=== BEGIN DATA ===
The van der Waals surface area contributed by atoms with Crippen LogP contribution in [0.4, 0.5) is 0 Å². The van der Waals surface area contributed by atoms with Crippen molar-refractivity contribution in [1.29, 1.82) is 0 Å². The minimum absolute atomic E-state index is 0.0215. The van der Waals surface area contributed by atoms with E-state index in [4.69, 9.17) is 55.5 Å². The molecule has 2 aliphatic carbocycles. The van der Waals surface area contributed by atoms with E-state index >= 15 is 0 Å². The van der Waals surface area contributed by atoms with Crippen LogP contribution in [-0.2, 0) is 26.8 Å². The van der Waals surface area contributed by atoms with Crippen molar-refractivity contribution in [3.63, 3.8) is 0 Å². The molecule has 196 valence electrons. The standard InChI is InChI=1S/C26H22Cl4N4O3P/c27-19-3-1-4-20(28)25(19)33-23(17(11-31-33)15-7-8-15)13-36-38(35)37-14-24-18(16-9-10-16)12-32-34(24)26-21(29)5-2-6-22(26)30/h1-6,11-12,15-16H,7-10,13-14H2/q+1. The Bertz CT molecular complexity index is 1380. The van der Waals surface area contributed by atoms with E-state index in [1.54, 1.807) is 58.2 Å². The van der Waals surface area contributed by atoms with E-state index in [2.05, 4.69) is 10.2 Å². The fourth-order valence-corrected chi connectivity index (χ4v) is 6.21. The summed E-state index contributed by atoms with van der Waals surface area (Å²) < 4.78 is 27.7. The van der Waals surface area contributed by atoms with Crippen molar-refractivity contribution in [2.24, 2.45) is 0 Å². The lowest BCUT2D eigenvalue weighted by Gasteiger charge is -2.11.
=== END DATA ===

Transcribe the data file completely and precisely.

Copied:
The van der Waals surface area contributed by atoms with Crippen LogP contribution in [0.4, 0.5) is 0 Å². The van der Waals surface area contributed by atoms with Crippen molar-refractivity contribution in [1.29, 1.82) is 0 Å². The minimum absolute atomic E-state index is 0.0215. The van der Waals surface area contributed by atoms with E-state index in [4.69, 9.17) is 55.5 Å². The molecule has 2 aliphatic carbocycles. The van der Waals surface area contributed by atoms with E-state index >= 15 is 0 Å². The van der Waals surface area contributed by atoms with Crippen LogP contribution in [-0.2, 0) is 26.8 Å². The van der Waals surface area contributed by atoms with Crippen molar-refractivity contribution in [3.63, 3.8) is 0 Å². The molecule has 196 valence electrons. The standard InChI is InChI=1S/C26H22Cl4N4O3P/c27-19-3-1-4-20(28)25(19)33-23(17(11-31-33)15-7-8-15)13-36-38(35)37-14-24-18(16-9-10-16)12-32-34(24)26-21(29)5-2-6-22(26)30/h1-6,11-12,15-16H,7-10,13-14H2/q+1. The Bertz CT molecular complexity index is 1380. The van der Waals surface area contributed by atoms with E-state index in [1.54, 1.807) is 58.2 Å². The van der Waals surface area contributed by atoms with E-state index in [2.05, 4.69) is 10.2 Å². The fourth-order valence-corrected chi connectivity index (χ4v) is 6.21. The summed E-state index contributed by atoms with van der Waals surface area (Å²) < 4.78 is 27.7. The van der Waals surface area contributed by atoms with Crippen molar-refractivity contribution in [2.24, 2.45) is 0 Å². The lowest BCUT2D eigenvalue weighted by Gasteiger charge is -2.11.